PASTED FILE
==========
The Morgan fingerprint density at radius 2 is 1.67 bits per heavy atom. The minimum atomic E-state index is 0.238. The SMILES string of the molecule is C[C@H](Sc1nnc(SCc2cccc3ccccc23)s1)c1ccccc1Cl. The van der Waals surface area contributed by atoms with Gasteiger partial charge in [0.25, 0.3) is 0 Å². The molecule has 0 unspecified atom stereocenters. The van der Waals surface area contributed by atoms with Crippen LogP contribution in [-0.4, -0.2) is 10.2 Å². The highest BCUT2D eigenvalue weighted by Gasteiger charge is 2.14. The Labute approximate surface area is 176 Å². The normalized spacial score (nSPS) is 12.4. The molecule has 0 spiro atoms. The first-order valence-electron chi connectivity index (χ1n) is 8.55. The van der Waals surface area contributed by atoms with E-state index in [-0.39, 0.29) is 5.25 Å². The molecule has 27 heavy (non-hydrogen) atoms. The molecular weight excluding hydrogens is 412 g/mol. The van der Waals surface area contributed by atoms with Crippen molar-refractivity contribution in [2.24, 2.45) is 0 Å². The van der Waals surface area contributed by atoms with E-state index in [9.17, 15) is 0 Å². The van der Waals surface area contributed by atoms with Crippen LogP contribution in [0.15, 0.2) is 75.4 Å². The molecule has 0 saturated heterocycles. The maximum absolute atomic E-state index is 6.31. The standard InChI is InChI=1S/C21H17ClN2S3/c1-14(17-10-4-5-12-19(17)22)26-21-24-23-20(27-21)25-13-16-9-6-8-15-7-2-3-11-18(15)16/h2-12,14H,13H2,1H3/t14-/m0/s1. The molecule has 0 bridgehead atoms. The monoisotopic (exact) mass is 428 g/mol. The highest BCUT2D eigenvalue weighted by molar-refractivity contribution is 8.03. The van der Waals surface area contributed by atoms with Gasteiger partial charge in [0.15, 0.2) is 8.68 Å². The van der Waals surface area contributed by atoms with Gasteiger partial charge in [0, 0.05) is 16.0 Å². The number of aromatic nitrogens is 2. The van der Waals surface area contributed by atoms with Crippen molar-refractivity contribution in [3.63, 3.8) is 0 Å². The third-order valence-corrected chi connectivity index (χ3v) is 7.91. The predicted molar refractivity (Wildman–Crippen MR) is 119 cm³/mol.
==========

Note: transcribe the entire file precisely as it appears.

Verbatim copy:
The Morgan fingerprint density at radius 2 is 1.67 bits per heavy atom. The minimum atomic E-state index is 0.238. The SMILES string of the molecule is C[C@H](Sc1nnc(SCc2cccc3ccccc23)s1)c1ccccc1Cl. The van der Waals surface area contributed by atoms with Gasteiger partial charge in [0.25, 0.3) is 0 Å². The molecule has 0 unspecified atom stereocenters. The van der Waals surface area contributed by atoms with Crippen LogP contribution in [-0.4, -0.2) is 10.2 Å². The highest BCUT2D eigenvalue weighted by Gasteiger charge is 2.14. The Labute approximate surface area is 176 Å². The normalized spacial score (nSPS) is 12.4. The molecule has 0 spiro atoms. The first-order valence-electron chi connectivity index (χ1n) is 8.55. The van der Waals surface area contributed by atoms with E-state index in [-0.39, 0.29) is 5.25 Å². The molecule has 27 heavy (non-hydrogen) atoms. The molecular weight excluding hydrogens is 412 g/mol. The van der Waals surface area contributed by atoms with Crippen molar-refractivity contribution in [2.24, 2.45) is 0 Å². The van der Waals surface area contributed by atoms with E-state index in [9.17, 15) is 0 Å². The van der Waals surface area contributed by atoms with Crippen LogP contribution in [0.15, 0.2) is 75.4 Å². The molecule has 0 saturated heterocycles. The maximum absolute atomic E-state index is 6.31. The standard InChI is InChI=1S/C21H17ClN2S3/c1-14(17-10-4-5-12-19(17)22)26-21-24-23-20(27-21)25-13-16-9-6-8-15-7-2-3-11-18(15)16/h2-12,14H,13H2,1H3/t14-/m0/s1. The molecule has 0 bridgehead atoms. The monoisotopic (exact) mass is 428 g/mol. The highest BCUT2D eigenvalue weighted by molar-refractivity contribution is 8.03. The van der Waals surface area contributed by atoms with Gasteiger partial charge in [0.15, 0.2) is 8.68 Å². The van der Waals surface area contributed by atoms with Gasteiger partial charge in [0, 0.05) is 16.0 Å². The number of aromatic nitrogens is 2. The van der Waals surface area contributed by atoms with Crippen molar-refractivity contribution in [3.63, 3.8) is 0 Å². The third-order valence-corrected chi connectivity index (χ3v) is 7.91. The predicted molar refractivity (Wildman–Crippen MR) is 119 cm³/mol.